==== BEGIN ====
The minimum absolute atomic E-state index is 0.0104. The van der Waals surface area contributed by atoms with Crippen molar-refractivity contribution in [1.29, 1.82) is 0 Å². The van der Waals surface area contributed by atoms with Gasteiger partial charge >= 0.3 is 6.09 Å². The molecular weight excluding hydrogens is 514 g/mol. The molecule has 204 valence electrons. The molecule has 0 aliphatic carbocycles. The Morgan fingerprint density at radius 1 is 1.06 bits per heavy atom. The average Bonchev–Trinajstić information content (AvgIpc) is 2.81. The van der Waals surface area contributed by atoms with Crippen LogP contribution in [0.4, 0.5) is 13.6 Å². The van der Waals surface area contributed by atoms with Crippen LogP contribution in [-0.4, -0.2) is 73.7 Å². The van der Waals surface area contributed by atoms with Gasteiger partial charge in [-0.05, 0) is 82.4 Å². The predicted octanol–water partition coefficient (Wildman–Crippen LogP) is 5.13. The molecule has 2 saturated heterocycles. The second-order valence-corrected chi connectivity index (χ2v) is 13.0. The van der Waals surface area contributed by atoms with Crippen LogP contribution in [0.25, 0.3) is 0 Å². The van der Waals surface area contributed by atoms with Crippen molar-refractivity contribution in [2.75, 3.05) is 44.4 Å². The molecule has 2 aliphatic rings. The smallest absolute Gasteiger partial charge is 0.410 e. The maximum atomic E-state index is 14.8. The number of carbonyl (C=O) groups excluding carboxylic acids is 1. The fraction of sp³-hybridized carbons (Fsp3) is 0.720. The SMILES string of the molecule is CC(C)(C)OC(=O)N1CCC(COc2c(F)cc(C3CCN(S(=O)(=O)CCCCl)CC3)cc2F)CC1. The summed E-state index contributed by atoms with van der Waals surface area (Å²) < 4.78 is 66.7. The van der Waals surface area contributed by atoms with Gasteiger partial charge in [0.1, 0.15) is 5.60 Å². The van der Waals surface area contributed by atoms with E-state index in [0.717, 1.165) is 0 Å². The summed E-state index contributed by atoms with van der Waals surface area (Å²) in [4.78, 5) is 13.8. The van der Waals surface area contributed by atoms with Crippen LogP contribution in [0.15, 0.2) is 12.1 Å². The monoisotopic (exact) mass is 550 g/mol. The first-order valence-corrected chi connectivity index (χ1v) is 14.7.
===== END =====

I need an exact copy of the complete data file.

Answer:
The minimum absolute atomic E-state index is 0.0104. The van der Waals surface area contributed by atoms with Crippen molar-refractivity contribution in [1.29, 1.82) is 0 Å². The van der Waals surface area contributed by atoms with Gasteiger partial charge >= 0.3 is 6.09 Å². The molecular weight excluding hydrogens is 514 g/mol. The molecule has 204 valence electrons. The molecule has 0 aliphatic carbocycles. The Morgan fingerprint density at radius 1 is 1.06 bits per heavy atom. The average Bonchev–Trinajstić information content (AvgIpc) is 2.81. The van der Waals surface area contributed by atoms with Crippen LogP contribution in [0.4, 0.5) is 13.6 Å². The van der Waals surface area contributed by atoms with Crippen LogP contribution in [-0.4, -0.2) is 73.7 Å². The van der Waals surface area contributed by atoms with Gasteiger partial charge in [-0.05, 0) is 82.4 Å². The predicted octanol–water partition coefficient (Wildman–Crippen LogP) is 5.13. The molecule has 2 saturated heterocycles. The second-order valence-corrected chi connectivity index (χ2v) is 13.0. The van der Waals surface area contributed by atoms with Crippen LogP contribution in [0.25, 0.3) is 0 Å². The van der Waals surface area contributed by atoms with Crippen molar-refractivity contribution in [2.75, 3.05) is 44.4 Å². The molecule has 2 aliphatic rings. The smallest absolute Gasteiger partial charge is 0.410 e. The maximum atomic E-state index is 14.8. The number of carbonyl (C=O) groups excluding carboxylic acids is 1. The fraction of sp³-hybridized carbons (Fsp3) is 0.720. The SMILES string of the molecule is CC(C)(C)OC(=O)N1CCC(COc2c(F)cc(C3CCN(S(=O)(=O)CCCCl)CC3)cc2F)CC1. The summed E-state index contributed by atoms with van der Waals surface area (Å²) < 4.78 is 66.7. The van der Waals surface area contributed by atoms with Gasteiger partial charge in [0.1, 0.15) is 5.60 Å². The van der Waals surface area contributed by atoms with E-state index in [0.717, 1.165) is 0 Å². The summed E-state index contributed by atoms with van der Waals surface area (Å²) in [4.78, 5) is 13.8. The van der Waals surface area contributed by atoms with Crippen LogP contribution in [0.15, 0.2) is 12.1 Å². The monoisotopic (exact) mass is 550 g/mol. The first-order valence-corrected chi connectivity index (χ1v) is 14.7.